Reignite Your Mind with Food and Exercise
Bayshore | | Blog
Is it possible to eat and exercise your way to better brainpower? Research suggests that yes, we can influence how our minds function through our lifestyle choices.
The power of nutrition
Health experts often talk about the link between nutrition and well-being, but you don’t need a doctorate to know that food can affect your energy, mood and behaviour. You are what you eat, as the saying goes, and that applies to the brain as well as the body.
What might be news to you, however, is that certain foods can actually protect the brain. That’s the subject of Brain Food: The Surprising Science of Eating for Cognitive Power, a book published in 2018 by Dr. Lisa Mosconi, Associate Director of the Alzheimer’s Prevention Clinic at Weill Cornell Medical College in New York City. Research by Dr. Mosconi and other scientists has found that we can nourish our brains and reduce our risk of dementia by eating certain foods and avoiding others:
- Choose: fruit (especially berries), vegetables (especially dark, leafy greens), legumes, fatty fish (salmon, trout, sardines, mackerel), nuts, seeds, whole grains, olive oil, flaxseed, water
- Avoid: refined sugar (including sugary drinks) and fatty, fried, deep-fried and processed foods (high in sodium, sugars and saturated fat), alcohol
Is it worth the effort to change your diet? An analogy by Dr. Eva Selhub, a contributor to Harvard Health Blog, may help convince you: she likens the brain to an expensive car, and high-quality foods (rich in vitamins, minerals and antioxidants) are the equivalent of premium fuel. If you gas up your car with lower-quality fuel (refined and processed foods), you risk poor performance and damage over time (inflammation, oxidative stress and worsening of mood disorder symptoms).
Also noteworthy is that Health Canada recently updated Canada’s Food Guide, and its recommendations reflect current research: have plenty of vegetables and fruits; choose whole grain foods; limit foods high in sodium, sugars or saturated fat; make water your drink of choice; and more. The guide also places less emphasis on meat and dairy than previous versions; it now recommends that Canadians “eat protein foods,” including eggs, tofu and beans. Follow these guidelines most of the time, and you’ll likely notice a gradual change in how you think and feel.
Exercise for brain health
Exercise strengthens our muscles, and you probably know that it also reduces our risk of diabetes, heart disease and other health problems. Now there’s growing evidence that exercise is also highly beneficial for our minds.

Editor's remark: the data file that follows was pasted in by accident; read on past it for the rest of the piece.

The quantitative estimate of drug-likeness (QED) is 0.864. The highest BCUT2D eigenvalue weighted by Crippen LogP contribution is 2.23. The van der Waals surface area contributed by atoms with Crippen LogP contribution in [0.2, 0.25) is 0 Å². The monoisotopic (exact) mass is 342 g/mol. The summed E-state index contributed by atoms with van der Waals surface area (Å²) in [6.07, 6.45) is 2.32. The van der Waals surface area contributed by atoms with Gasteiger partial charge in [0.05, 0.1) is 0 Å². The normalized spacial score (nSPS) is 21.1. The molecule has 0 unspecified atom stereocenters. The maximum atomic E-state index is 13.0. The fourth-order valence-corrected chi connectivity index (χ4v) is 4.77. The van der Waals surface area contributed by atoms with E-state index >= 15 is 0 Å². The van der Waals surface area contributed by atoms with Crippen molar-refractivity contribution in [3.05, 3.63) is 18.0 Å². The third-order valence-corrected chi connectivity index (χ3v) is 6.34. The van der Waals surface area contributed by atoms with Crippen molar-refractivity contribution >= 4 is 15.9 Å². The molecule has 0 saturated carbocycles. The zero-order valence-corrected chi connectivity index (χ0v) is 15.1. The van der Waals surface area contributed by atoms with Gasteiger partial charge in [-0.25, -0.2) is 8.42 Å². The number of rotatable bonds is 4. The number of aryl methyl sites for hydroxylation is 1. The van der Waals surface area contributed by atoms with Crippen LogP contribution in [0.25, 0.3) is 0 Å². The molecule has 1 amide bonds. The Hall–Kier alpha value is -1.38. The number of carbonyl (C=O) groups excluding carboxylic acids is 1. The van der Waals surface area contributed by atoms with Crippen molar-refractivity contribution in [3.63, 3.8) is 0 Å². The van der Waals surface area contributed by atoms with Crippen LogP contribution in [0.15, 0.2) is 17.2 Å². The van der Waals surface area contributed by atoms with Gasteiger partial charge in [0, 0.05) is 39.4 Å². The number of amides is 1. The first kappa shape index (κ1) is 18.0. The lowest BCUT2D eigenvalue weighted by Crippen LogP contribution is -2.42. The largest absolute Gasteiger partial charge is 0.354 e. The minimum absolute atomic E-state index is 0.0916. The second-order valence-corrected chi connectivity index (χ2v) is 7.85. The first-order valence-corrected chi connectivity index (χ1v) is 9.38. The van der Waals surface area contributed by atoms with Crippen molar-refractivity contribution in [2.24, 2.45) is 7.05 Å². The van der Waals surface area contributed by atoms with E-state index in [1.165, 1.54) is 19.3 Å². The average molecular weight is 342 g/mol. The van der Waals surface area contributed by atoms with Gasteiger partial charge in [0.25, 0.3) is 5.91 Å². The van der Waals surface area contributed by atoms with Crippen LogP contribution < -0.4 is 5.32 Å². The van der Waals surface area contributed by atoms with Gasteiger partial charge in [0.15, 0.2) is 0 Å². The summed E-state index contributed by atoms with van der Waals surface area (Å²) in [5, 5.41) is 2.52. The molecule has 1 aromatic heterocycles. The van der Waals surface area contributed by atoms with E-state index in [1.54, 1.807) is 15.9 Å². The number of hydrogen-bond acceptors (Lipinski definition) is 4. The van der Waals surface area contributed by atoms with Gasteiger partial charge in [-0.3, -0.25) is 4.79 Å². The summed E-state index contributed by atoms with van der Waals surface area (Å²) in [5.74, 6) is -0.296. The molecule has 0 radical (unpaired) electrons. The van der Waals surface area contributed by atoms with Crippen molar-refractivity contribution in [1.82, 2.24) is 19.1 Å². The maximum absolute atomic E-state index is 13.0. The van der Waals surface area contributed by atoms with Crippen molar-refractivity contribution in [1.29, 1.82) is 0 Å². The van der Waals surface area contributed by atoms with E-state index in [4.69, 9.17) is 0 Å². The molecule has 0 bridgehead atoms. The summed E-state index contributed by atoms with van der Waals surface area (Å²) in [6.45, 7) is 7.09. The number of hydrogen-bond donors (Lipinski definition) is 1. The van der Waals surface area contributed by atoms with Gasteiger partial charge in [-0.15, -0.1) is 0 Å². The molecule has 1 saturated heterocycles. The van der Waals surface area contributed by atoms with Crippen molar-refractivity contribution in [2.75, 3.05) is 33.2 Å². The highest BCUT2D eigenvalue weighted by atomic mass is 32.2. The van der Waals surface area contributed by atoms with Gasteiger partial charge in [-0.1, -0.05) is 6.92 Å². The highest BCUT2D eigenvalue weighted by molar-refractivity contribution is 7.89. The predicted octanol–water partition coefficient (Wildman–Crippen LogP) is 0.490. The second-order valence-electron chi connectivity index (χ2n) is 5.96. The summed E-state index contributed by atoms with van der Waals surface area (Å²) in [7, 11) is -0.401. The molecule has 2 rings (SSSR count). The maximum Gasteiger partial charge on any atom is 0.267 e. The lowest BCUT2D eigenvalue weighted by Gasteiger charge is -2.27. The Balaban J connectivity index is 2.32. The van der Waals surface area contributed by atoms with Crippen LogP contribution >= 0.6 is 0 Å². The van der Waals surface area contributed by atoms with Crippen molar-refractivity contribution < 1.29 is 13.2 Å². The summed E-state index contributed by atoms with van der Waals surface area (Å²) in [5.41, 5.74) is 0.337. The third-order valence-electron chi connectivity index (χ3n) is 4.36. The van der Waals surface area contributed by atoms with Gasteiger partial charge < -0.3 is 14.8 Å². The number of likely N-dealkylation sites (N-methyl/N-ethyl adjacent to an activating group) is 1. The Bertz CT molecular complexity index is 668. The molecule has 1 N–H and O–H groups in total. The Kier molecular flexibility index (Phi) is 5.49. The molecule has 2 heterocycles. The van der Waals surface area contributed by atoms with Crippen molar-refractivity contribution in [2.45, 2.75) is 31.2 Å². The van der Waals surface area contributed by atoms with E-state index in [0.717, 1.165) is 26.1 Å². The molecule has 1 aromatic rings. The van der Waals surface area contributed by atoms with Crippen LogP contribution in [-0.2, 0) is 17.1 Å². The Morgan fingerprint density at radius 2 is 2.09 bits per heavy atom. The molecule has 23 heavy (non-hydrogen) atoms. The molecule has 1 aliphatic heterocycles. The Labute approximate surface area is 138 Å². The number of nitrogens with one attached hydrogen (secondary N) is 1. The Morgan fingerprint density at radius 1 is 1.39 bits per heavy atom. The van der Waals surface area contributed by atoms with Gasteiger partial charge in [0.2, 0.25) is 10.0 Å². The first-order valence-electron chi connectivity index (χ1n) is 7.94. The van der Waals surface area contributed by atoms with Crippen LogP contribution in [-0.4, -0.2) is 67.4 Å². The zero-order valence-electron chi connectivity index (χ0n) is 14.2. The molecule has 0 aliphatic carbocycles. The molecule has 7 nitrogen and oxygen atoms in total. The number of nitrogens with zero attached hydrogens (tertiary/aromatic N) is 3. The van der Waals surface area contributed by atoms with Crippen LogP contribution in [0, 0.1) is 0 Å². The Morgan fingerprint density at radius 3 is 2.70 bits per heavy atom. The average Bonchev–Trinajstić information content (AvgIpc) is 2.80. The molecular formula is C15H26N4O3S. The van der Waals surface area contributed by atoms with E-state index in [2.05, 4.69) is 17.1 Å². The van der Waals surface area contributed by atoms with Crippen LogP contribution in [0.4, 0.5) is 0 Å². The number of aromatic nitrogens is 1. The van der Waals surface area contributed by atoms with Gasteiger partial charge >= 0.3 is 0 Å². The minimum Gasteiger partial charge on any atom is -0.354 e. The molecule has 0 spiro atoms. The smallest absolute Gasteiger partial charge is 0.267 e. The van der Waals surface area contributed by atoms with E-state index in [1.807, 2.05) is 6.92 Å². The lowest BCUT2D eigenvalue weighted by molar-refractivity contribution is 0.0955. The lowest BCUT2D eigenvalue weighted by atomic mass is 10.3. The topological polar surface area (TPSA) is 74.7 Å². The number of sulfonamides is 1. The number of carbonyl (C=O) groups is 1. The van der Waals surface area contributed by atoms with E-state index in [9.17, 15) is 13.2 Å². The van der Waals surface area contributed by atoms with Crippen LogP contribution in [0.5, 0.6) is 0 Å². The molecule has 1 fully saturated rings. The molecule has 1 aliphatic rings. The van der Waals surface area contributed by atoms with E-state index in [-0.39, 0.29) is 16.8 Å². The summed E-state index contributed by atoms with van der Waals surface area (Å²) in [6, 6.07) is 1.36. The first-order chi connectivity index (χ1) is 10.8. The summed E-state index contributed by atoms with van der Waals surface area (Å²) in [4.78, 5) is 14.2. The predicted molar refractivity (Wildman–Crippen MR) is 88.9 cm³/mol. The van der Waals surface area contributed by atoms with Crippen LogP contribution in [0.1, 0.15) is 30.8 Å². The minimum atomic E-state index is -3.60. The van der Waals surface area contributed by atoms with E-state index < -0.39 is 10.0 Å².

Regular exercise can improve our cognitive health. Aerobic or cardio exercise (such as cycling, running or swimming) increases the amount of blood and oxygen that reach the brain, which helps the brain stay healthier, grow new blood vessels and synapses, and even increase in volume. Aerobic exercise also enlarges the hippocampus, the part of the brain that helps with learning and verbal memory, according to a study at the University of British Columbia.
Another study, released in 2018, found that aerobic exercise improved cognitive skills in older adults who already had cognitive impairment (problems with thinking, memory and decision-making), which is linked to dementia – and the biggest improvements were seen in those who also followed a diet that promoted healthy blood pressure. Exercising can also improve sleep quality, improve our mood and relieve stress, which contribute to better cognition and overall well-being.
How much exercise should you aim? The Canadian Physical Activity Guidelines recommend that adults (age 18 to 64) and older adults (age 65 and up) “should accumulate at least 150 minutes of moderate- to vigorous-intensity aerobic physical activity per week, in bouts of 10 minutes or more.” Consult your physician before beginning any new exercise routine. Start slowly, and gradually increase the time and intensity of your workouts.
Bayshore Home Health’s personal care services include preparation of hot and nutritious meals, assistance with grocery shopping and light clean-up. Contact us at 1-877-289-3997 for more information.